• If input is represented as a list-like format, any orders of arguments or input values are fine.
  • No standard loopholes.
  • Shortest code wins

Test cases

TODO.

meta

  • Am I missing any appropriate tags yet?
\$\endgroup\$
1
  • 1
    \$\begingroup\$ The I/O rules seem fine. I'd suggest changing the title to something like 'What is the maximum value generated by interleaving?' Also, 'output what the possibly largest value interleaving generates' -> 'output the largest possible value generated by interleaving'. \$\endgroup\$
    – Dingus
    Nov 12, 2021 at 4:14
1
\$\begingroup\$

Constructing Solar Panels from Squares part 2

Thanks to all your generous contributions of code, my horde of minions can now precisely calculate how to construct solar panels of any size, but there's a problem.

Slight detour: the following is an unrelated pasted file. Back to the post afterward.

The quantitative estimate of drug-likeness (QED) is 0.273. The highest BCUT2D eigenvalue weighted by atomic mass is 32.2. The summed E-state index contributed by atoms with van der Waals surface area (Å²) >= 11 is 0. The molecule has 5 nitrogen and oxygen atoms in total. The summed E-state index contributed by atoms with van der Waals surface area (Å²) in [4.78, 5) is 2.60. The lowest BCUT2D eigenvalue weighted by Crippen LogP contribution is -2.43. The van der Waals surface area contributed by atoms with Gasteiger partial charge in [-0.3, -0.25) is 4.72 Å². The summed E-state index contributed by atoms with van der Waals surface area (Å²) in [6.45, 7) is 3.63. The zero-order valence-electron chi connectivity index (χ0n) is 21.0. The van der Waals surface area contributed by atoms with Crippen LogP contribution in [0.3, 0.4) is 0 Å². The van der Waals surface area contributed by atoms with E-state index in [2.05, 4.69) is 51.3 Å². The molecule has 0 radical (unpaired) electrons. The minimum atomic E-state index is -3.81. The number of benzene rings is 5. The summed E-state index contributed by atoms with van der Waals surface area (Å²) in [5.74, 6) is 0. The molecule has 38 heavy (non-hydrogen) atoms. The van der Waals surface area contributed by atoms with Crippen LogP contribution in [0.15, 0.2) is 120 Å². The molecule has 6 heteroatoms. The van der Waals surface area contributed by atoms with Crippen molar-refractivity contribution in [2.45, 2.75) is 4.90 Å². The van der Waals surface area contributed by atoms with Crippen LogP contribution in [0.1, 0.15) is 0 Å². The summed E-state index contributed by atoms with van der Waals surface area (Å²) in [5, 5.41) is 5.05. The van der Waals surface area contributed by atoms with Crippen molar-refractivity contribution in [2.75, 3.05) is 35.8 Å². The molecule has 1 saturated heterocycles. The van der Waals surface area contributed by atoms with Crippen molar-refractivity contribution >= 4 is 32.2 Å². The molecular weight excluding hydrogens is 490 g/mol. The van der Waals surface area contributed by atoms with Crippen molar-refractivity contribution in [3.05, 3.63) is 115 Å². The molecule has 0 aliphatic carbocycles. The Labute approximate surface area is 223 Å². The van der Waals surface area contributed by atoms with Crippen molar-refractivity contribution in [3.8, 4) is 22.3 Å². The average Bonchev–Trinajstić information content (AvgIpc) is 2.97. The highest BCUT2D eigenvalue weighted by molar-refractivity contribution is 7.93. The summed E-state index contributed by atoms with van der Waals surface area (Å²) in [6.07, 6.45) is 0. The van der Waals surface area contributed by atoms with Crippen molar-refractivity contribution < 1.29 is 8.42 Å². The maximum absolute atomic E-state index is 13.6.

The logistics department used these results to calculate how many square panels they would need for every size up to 1,000,000, which is way too many panels. As it turns out, larger panels are more expensive than cheaper ones, so I've decided we need to try to use the largest square panels we can wherever possible.

To make matters worse, my team of scientists tell me that we should avoid using multiple panels of the same size in our configuration, except for our tiny 1x1 panels, to make sure the panels don't fall apart.

The Challenge

Given a positive integer n, output a list of square numbers that sums to n containing the largest squares possible such that no square number other than 1 appears multiple times.